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Pyramid Hill

Drive golf carts around 300-acre sculpture park in southwestern Ohio


Pyramid Hill: Inspiring outdoor sculpture park in the Miami ValleyWhile recently exploring the Butler County Donut Trail in search of pillowy rings of sugared dough, to our great surprise my family of four also experienced a tasty cultural morsel.

We visited Pyramid Hill, a 300-plus-acre sculpture park in Hamilton, Ohio, on a sunny Saturday afternoon and fell in love with its quirky character and compelling artwork. It presents more than 60 sculptures amid the rolling hills of southwestern Ohio, with the mood ranging from quizzical to thought-provoking.

The park was made possible by Harry Wilks, a local lawyer and philanthropist who purchased the land in the 1990s, saving it from development. Wilks died in 2014.

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The best part was driving a rented golf cart around the pretty property that’s dotted with lakes and gardens. I wasn’t surprised to see a wedding happening near a sculpture called Age of Stone, which brought to mind Stonehenge.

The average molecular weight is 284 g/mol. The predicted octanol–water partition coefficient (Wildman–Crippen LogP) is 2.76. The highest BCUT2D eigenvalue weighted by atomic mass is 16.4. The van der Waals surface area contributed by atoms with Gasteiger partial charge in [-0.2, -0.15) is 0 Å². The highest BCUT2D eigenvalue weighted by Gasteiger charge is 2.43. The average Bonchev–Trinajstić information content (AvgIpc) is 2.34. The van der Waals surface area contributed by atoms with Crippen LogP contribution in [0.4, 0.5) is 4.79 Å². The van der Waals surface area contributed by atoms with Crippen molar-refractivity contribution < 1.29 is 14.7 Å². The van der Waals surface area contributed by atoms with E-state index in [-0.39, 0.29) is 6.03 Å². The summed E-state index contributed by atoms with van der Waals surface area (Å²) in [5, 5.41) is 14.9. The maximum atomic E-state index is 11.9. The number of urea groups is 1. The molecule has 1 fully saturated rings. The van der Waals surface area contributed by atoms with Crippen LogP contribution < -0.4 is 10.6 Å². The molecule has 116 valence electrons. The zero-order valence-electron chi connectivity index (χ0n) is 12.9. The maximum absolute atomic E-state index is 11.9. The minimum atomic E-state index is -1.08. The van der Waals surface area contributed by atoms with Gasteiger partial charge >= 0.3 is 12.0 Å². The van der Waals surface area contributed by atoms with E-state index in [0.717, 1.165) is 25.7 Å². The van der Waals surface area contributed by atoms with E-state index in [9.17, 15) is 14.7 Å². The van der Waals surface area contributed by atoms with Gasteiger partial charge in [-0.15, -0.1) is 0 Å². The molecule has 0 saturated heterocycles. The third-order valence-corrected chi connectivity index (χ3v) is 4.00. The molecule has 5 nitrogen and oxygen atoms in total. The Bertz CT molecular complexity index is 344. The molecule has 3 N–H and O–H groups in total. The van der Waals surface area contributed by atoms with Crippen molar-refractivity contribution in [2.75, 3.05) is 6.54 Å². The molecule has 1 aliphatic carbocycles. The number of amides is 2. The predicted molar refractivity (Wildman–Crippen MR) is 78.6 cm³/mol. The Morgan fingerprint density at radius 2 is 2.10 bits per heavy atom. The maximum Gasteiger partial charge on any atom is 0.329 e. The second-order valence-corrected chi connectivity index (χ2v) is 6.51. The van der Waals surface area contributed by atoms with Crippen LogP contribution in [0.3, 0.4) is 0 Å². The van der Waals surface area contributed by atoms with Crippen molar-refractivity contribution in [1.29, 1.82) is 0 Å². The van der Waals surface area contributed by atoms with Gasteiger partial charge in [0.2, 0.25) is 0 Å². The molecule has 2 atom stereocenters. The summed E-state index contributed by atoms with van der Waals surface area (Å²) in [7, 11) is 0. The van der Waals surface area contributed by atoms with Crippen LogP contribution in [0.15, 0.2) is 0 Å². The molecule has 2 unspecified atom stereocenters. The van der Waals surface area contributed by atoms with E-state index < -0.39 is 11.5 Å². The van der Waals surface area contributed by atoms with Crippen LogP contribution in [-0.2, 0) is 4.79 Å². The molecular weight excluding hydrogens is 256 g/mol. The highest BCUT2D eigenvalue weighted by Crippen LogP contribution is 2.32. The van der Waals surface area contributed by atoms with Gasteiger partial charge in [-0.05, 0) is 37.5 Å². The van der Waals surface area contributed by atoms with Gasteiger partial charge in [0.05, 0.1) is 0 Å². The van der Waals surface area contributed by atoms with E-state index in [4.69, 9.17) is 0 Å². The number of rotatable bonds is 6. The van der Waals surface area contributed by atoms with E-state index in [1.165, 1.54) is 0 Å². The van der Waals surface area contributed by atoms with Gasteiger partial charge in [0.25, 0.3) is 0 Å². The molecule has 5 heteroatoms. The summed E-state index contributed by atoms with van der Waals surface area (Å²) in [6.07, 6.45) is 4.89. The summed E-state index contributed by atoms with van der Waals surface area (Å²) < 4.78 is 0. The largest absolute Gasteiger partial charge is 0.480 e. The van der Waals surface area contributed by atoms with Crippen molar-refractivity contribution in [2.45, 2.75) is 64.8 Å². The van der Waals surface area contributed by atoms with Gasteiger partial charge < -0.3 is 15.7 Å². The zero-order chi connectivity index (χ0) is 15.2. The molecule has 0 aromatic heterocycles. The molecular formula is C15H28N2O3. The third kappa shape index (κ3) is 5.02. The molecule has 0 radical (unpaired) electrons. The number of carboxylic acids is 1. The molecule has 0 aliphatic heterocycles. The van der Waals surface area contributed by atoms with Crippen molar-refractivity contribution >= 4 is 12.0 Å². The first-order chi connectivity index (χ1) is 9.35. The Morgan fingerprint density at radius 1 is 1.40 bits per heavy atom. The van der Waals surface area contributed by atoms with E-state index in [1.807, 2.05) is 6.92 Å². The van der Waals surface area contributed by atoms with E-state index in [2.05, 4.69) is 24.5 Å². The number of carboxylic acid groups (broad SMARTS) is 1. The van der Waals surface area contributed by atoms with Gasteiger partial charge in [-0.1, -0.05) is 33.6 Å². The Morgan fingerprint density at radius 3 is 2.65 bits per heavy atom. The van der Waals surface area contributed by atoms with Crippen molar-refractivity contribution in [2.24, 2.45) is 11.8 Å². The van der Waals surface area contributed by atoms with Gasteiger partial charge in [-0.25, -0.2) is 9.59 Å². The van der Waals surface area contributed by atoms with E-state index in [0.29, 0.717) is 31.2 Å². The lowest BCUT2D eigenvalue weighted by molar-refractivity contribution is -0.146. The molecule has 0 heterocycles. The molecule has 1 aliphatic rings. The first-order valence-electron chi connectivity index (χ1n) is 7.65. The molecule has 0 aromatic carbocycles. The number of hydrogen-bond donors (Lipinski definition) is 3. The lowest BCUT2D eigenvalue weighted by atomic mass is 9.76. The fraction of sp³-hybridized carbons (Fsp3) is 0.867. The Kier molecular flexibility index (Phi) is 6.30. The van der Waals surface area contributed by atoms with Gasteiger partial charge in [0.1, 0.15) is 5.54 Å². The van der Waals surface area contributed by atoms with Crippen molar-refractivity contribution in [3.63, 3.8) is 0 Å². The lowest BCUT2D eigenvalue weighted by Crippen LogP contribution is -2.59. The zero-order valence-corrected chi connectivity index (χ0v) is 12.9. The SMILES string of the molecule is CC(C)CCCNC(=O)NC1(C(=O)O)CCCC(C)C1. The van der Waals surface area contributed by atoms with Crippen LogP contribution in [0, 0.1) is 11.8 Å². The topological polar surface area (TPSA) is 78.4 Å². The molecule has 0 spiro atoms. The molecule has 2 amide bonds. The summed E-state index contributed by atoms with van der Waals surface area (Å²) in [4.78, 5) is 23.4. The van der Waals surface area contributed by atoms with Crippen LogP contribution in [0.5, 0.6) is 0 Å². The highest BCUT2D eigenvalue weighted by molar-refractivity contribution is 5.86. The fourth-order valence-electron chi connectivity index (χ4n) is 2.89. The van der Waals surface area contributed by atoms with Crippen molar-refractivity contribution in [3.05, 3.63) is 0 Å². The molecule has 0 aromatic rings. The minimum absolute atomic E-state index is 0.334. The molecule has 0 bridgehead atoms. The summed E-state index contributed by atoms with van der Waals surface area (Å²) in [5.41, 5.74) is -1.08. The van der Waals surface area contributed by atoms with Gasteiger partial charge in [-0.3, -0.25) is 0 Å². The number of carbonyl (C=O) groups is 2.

Other notable outdoor pieces included The Cube, a Rubik’s Cube-like structure that spins on its axis, and Paul, a bench that’s missing its midsection. It was amusing trying to take a seat on it.

Pyramid Hill: Inspiring outdoor sculpture park in the Miami ValleyWe were amazed to stumble upon what we considered the highlight of the park: the Ancient Sculpture Museum, a curated collection of artifacts dating to 1500 B.C. that was Wilks’ personal collection before the museum opened in 2009.

The collection includes Greek, Roman, Etruscan, Syrian and Egyptian sculptures. There’s also a wonderful courtyard modeled after a Roman residence.

Pyramid Hill is open 365 days a year and attracts more than 30,000 visitors annually.

It’s located at 1763 Hamilton Cleves Rd., Hamilton. For more information, visit www.pyramidhill.org or call 513-868-1234.

Castaway Bay

Cedar Point’s indoor waterpark in Sandusky offers 82-degree escape to Caribbean


Castaway Bay: Cedar Point’s waterpark resort offers 82-degree indoor escape to CaribbeanWhile driving along U.S. Rt. 250 near Sandusky, we pass several indoor waterparks on our way to Cedar Point’s Castaway Bay. This must be the Vegas Strip of indoor waterparks, I think as I observe colorful tubes snaking out the sides of one hotel after another.